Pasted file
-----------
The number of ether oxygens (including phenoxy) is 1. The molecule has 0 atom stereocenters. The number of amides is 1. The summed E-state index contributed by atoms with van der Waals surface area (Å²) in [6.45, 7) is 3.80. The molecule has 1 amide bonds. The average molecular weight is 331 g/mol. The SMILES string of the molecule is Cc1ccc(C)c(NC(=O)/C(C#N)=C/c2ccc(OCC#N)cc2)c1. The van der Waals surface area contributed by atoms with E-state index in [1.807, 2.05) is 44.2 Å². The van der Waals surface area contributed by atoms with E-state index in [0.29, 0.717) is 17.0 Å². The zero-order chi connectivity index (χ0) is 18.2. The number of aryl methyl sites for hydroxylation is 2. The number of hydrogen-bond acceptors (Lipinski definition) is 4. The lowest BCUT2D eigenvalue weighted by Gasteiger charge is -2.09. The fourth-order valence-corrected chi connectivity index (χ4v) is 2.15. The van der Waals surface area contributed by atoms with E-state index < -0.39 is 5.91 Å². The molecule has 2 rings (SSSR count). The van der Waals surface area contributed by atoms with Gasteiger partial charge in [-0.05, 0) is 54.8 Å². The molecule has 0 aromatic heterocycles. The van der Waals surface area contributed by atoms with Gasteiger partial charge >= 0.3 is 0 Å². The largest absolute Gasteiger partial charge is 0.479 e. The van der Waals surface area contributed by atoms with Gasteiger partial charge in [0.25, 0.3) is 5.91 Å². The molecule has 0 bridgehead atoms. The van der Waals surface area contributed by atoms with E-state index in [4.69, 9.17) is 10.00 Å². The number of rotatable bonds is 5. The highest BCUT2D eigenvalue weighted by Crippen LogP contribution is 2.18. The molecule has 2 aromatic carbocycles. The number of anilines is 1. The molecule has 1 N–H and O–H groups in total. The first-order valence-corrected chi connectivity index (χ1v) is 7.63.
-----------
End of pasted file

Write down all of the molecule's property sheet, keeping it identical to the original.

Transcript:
The number of ether oxygens (including phenoxy) is 1. The molecule has 0 atom stereocenters. The number of amides is 1. The summed E-state index contributed by atoms with van der Waals surface area (Å²) in [6.45, 7) is 3.80. The molecule has 1 amide bonds. The average molecular weight is 331 g/mol. The SMILES string of the molecule is Cc1ccc(C)c(NC(=O)/C(C#N)=C/c2ccc(OCC#N)cc2)c1. The van der Waals surface area contributed by atoms with E-state index in [1.807, 2.05) is 44.2 Å². The van der Waals surface area contributed by atoms with E-state index in [0.29, 0.717) is 17.0 Å². The zero-order chi connectivity index (χ0) is 18.2. The number of aryl methyl sites for hydroxylation is 2. The number of hydrogen-bond acceptors (Lipinski definition) is 4. The lowest BCUT2D eigenvalue weighted by Gasteiger charge is -2.09. The fourth-order valence-corrected chi connectivity index (χ4v) is 2.15. The van der Waals surface area contributed by atoms with E-state index < -0.39 is 5.91 Å². The molecule has 2 rings (SSSR count). The van der Waals surface area contributed by atoms with Gasteiger partial charge in [-0.05, 0) is 54.8 Å². The molecule has 0 aromatic heterocycles. The van der Waals surface area contributed by atoms with Gasteiger partial charge >= 0.3 is 0 Å². The largest absolute Gasteiger partial charge is 0.479 e. The van der Waals surface area contributed by atoms with Gasteiger partial charge in [0.25, 0.3) is 5.91 Å². The molecule has 0 bridgehead atoms. The van der Waals surface area contributed by atoms with E-state index in [4.69, 9.17) is 10.00 Å². The number of rotatable bonds is 5. The highest BCUT2D eigenvalue weighted by Crippen LogP contribution is 2.18. The molecule has 2 aromatic carbocycles. The number of anilines is 1. The molecule has 1 N–H and O–H groups in total. The first-order valence-corrected chi connectivity index (χ1v) is 7.63.